Soon after this day, we had our first appointment with the oncologist. Yes, I am using the word “we”, because we are a team. We both are on this journey together and are very much affected by this cancer. Back to the story, the oncologist shared a bunch of information with us, and we set up appointments for Jason to have his first bone marrow biopsy and CT scan to check the cancer and to find a starting point so we all had a better idea of where to go from there. Long story short, Jason was confirmed to have cancer and was diagnosed with a form of leukemia called, chronic lymphocytic leukemia (CLL). His cancer wasn’t very active at the time; in fact he barely had any symptoms besides swollen lymph nodes throughout his body. We played the waiting game for about a year before Jason officially had a port surgically inserted into his chest for the start of his 6 month-long chemo treatment.
I remember the very first day of chemo (June 30, 2014). We were both terrified, which is to be expected. We didn’t know how Jason’s body would react to treatment. He was scared of side effects, where I was scared to see my husband go through all of this. There is no way to prepare for such a moment. You learn to just go with the flow and trust that the nurses and oncologist know what is best and that Jason is in good hands. Jason did react to the chemo the first day. His blood pressure was through the roof one moment and then down too low. He was in sweat a lot and very uncomfortable. We borrowed a fan from a nurse who was going through life changes (haha thank you again nurse). Since he was reacting to the chemo, they had to slow down the IV’s, which made the day even longer. We were at the hospital for over 12 hours that day. There even was a horrible storm that came through and wiped out the power.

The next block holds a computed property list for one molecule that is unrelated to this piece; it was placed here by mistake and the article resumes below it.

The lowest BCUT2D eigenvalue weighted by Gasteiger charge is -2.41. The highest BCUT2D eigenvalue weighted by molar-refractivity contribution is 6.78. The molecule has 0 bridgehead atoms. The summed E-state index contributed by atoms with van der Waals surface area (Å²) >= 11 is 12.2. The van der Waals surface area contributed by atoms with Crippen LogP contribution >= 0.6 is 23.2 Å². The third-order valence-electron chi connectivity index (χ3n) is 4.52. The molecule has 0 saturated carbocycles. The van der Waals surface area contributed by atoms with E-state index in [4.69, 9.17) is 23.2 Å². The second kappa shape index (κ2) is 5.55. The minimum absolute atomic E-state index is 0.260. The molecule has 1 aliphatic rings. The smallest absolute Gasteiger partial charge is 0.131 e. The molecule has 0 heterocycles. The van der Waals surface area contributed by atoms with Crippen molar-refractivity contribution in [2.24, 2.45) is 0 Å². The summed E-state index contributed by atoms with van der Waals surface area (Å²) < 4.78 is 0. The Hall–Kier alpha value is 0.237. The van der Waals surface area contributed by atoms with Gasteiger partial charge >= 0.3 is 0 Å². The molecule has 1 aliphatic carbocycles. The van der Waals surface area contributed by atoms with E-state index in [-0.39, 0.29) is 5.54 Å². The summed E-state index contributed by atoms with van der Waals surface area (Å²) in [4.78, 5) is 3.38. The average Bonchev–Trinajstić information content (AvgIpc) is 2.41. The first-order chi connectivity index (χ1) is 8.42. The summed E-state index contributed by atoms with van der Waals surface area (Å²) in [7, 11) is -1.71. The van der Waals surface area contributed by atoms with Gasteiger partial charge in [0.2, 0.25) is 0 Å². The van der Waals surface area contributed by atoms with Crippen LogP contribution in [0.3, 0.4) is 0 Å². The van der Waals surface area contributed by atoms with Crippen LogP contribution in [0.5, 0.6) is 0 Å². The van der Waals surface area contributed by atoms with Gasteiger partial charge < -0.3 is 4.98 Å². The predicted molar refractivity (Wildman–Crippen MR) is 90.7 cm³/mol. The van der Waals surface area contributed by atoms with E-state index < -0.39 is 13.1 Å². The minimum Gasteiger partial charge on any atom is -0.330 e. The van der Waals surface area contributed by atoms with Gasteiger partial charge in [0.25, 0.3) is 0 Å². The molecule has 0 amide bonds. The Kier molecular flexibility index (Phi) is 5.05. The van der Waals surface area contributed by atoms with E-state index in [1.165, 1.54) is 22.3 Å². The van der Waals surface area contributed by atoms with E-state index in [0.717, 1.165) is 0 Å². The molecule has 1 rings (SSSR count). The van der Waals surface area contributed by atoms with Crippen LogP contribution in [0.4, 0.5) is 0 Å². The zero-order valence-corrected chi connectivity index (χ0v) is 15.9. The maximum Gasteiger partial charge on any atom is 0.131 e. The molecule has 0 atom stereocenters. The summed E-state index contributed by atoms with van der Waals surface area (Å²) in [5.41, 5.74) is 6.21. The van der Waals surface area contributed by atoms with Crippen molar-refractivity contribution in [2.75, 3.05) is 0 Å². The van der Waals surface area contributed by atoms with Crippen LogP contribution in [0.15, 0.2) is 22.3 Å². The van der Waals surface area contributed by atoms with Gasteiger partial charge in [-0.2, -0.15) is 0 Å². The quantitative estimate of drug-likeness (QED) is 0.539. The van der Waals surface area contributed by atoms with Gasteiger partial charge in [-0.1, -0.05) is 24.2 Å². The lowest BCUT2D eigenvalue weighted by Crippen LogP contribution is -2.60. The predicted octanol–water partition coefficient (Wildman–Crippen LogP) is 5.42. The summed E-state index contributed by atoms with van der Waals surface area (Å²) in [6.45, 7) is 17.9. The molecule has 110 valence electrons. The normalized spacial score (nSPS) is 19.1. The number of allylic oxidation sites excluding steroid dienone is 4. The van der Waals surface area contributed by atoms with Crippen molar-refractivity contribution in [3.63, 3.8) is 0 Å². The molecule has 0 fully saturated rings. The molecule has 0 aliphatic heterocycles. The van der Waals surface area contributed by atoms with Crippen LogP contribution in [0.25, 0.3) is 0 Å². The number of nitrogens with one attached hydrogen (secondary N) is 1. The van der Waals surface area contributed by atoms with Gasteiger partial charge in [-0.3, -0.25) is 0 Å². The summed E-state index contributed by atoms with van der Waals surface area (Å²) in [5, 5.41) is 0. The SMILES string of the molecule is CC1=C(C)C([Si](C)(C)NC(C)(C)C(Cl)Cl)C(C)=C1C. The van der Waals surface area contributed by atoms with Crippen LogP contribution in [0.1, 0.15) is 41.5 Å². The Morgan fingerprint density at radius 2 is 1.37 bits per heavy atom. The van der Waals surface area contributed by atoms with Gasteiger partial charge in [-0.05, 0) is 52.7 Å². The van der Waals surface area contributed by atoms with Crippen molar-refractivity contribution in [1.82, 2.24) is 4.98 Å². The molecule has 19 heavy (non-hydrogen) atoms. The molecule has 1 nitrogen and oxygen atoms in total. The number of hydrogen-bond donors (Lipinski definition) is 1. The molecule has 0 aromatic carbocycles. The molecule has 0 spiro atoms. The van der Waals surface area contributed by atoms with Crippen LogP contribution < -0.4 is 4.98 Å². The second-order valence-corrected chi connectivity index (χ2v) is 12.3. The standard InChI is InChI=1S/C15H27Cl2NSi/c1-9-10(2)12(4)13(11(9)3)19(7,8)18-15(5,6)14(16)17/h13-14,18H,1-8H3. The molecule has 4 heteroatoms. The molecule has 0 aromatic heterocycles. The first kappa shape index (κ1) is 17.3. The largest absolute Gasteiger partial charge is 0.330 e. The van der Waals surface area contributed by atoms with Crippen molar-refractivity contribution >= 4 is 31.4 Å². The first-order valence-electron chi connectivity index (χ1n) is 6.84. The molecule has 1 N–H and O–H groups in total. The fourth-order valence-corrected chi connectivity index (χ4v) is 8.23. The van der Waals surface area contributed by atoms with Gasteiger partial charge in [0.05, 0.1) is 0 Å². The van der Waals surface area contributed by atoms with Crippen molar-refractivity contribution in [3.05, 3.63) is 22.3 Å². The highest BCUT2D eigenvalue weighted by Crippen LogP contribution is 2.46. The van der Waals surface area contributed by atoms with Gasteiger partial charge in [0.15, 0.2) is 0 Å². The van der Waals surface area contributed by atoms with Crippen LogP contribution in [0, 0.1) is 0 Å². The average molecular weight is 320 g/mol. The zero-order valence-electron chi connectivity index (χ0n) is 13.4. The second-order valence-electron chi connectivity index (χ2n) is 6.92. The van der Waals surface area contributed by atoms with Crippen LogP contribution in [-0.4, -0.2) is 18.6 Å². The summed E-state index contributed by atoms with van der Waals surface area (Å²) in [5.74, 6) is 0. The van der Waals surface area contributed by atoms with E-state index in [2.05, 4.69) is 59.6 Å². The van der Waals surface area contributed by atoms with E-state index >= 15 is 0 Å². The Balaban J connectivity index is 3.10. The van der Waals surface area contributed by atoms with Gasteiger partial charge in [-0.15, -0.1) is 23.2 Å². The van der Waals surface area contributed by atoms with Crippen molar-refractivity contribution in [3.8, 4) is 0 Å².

Jason continued with treatment for the next 6 months. He went to the hospital for 3 days at a time, every 4 weeks. The first of the three days was always the long days where he received the largest batch of chemo. We would pack up lunches, movies, and games and hangout all day together. The second and third days were the shorter days, so Jason would often times go to those alone, or I would go with if I was able to. The few days after treatment days, we would usually take it easy to allow Jason’s body to rest and heal. He had gotten sick a few times during those days, especially after the first few treatments, as his body was re-adjusting. We received meals through a few people from our church and my parents prepared dinners for us. All of which was very much appreciated.
Those 6 months dragged on and felt like eternity, but the big day finally arrived…November 21, 2014, Jason’s last day of chemo. I whipped up 2 signs for him to hold when his treatment was done. I ordered cupcakes for the nurse staff, along with a basket full of goodies (hand sanitizer, lotion, chocolates, etc) for the nurses to share. The nurses all came in randomly to thank us for the gifts and congratulate Jason on his final chemo treatment. Jason received a certificate signed by a few of the nurse staff and we got a group picture of Jason with the nurses that have been there for the past 6 months. I ran to the gift shop and bought Jason a stuffed teddy and congratulation balloons to surprise him and show how proud I was (and still am) of him.